We are a commune of inquiring, skeptical, politically centrist, capitalist, anglophile, traditionalist New England Yankee humans, humanoids, and animals with many interests beyond and above politics. Each of us has had a high-school education (or GED), but all had ADD so didn't pay attention very well, especially the dogs. Each one of us does "try my best to be just like I am," and none of us enjoys working for others, including for Maggie, from whom we receive neither a nickel nor a dime. Freedom from nags, cranks, government, do-gooders, control-freaks and idiots is all that we ask for.
As Cardinal Newman warned, knowledge really is an end in itself. I fill no gap in the department, because there is no shimmering and comprehensive surface of knowledge in which any gaps might appear. Like everyone else in English, I am an extra, and the offloading of an extra is never reported or experienced as a loss.
I feel the loss, keenly, of my self-image. For 24 years I have been an English professor. Come the spring, what will I be?
My colleagues will barely notice that I am gone, but what they have yet to grasp is that the rest of the university will barely notice when they too are gone, or at least severely reduced in numbers — within the decade, I’d say.
Anyone discarded for irrelevancy (reads and teaches about old dead guys...borderline criminal) still deserves empathy. We all make choices, and sometimes they don't work out. But 61-year old English teachers can't have a bright future in our PC, plugged in, pro-anything not white male-society deserves empathy.
His blog has more interesting discussion, both his reaction to the criticism his article has gotten, and the reader comments to that reaction:
Last spring I taught one of those boutique courses that could have been offered at the University of Minnesota this semester: an honors seminar on Evil in the Postwar American Novel. Among the books I taught was Cormac McCarthy’s Blood Meridian. I began the discussion by raising the question of Faulkner’s influence upon McCarthy. My students looked at me blankly. “How many of you have read Faulkner?” I asked. No one raised a hand. “How many of you have heard of Faulkner?” Three hands went up. In an upper-division seminar on Philip Roth, pretty much the same thing. Not one student had read Saul Bellow.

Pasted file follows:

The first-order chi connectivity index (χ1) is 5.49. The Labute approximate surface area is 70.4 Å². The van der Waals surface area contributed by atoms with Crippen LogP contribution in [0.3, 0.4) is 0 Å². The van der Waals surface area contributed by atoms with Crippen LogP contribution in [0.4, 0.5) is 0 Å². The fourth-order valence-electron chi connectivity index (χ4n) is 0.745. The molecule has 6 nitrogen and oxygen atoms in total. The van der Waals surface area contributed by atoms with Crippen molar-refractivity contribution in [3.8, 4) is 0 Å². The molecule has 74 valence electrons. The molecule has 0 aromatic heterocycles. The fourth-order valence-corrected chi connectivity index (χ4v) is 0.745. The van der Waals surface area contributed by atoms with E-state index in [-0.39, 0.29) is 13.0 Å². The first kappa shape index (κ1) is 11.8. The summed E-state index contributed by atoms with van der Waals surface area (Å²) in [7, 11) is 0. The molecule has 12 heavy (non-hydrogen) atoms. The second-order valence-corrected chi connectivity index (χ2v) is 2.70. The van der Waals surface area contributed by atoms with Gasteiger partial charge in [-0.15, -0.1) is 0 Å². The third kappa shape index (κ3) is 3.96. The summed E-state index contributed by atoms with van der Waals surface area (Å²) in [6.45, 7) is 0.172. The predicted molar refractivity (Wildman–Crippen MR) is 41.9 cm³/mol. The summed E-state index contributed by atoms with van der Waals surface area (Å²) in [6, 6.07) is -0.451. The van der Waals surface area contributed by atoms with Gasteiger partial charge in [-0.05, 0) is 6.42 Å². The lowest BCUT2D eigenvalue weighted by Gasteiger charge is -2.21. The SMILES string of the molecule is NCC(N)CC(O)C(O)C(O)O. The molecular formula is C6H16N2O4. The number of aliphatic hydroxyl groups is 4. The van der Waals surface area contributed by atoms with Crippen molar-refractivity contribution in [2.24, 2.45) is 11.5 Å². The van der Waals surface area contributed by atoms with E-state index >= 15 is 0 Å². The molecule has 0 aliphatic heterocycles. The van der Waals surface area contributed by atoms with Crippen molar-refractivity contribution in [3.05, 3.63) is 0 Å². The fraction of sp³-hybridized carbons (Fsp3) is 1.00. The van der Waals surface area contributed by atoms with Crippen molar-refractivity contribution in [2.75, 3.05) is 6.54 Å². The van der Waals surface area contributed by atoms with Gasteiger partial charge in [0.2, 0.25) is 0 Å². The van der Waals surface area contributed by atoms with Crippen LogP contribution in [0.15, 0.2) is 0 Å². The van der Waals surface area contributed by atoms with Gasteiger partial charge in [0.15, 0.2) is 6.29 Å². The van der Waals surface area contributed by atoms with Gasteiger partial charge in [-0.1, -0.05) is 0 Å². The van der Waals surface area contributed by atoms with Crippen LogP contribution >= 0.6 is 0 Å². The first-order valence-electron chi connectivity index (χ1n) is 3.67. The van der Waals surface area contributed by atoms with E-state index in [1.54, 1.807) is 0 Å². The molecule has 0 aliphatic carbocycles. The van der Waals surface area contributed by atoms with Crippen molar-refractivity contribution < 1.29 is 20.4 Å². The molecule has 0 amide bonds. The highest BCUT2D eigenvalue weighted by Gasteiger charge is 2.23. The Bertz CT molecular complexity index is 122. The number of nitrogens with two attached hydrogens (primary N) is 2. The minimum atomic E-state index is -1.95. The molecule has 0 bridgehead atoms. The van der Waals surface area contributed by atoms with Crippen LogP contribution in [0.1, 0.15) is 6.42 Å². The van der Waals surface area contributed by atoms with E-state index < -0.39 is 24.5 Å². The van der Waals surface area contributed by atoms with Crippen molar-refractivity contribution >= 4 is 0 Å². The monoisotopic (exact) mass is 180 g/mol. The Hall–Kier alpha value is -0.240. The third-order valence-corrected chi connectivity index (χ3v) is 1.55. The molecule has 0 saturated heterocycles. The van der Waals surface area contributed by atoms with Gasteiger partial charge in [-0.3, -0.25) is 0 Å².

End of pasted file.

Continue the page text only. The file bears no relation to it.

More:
In “Academe Quits Me,” I warn that the loss of a common tradition in English study leaves every English professor exposed. No one is indispensable to a university, because no curricular subject, no great author, is indispensable. When he was in college not long ago, a younger friend wrote to me privately yesterday, “you could take Shakespeare’s Treatment of Women, but not Shakespeare.”
From a current dean:
...the decisions are made in budget meetings and you can bet that if you work in an institution that has expensive pre-professional and professional programs, or in institutions that carry significant debt, the Humanities and Social Sciences are probably going to get leftovers.
...programs that generate high tuition and fees, programs that also enjoy high demand, are favored.
another commenter in response to the dean:
You seem to be describe a market-based model for education in which students are customers, universities provide what the customers want and keep an eye on the bottom line. This does not seem to provide for what a student needs to become an educated human being in society.
I saw this earlier and thought about posting a comment, relating why I did not get an advanced English degree. The compelling reason was what he points out - a glut of Phds; not enough job positions and no guarantee of tenure anywhere, no matter how good you were. And that was in 1990!!
My adviser was warning everybody that it was a risky decision. He had more advice, which was enough all by itself: if you were a white male, you better be gay, or have some really fabulous radical hook, otherwise your job prospects were even worse.
In other words, how good a teacher you might be didn't matter so much as your "identity" and political posture. I thought "here are people who hold themselves out as educated, refined, wise and of course, Liberal, and ultimately they're going to judge your fitness by gauge of your skin color and who you don't want to screw".
I think this all broke my adviser's heart. He had been teaching for thirty years and was an inspirational teacher - loved his subject, loved teaching it to students, and loved his students. I don't think it was where he had imagined his profession would end up.
And now, in Universities everywhere, it's Humanities professors who champion, and enforce, speech codes and like coercion.
In any case, I didn't I didn't post anything because it doesn't matter: the Humanities is ruined; nobody much wants to hear what they have to say, and the Humanities professors did it to themselves. Him included. They took custody of subjects that could be edifying for everybody and allowed them to become a political weapon for a few. Fie.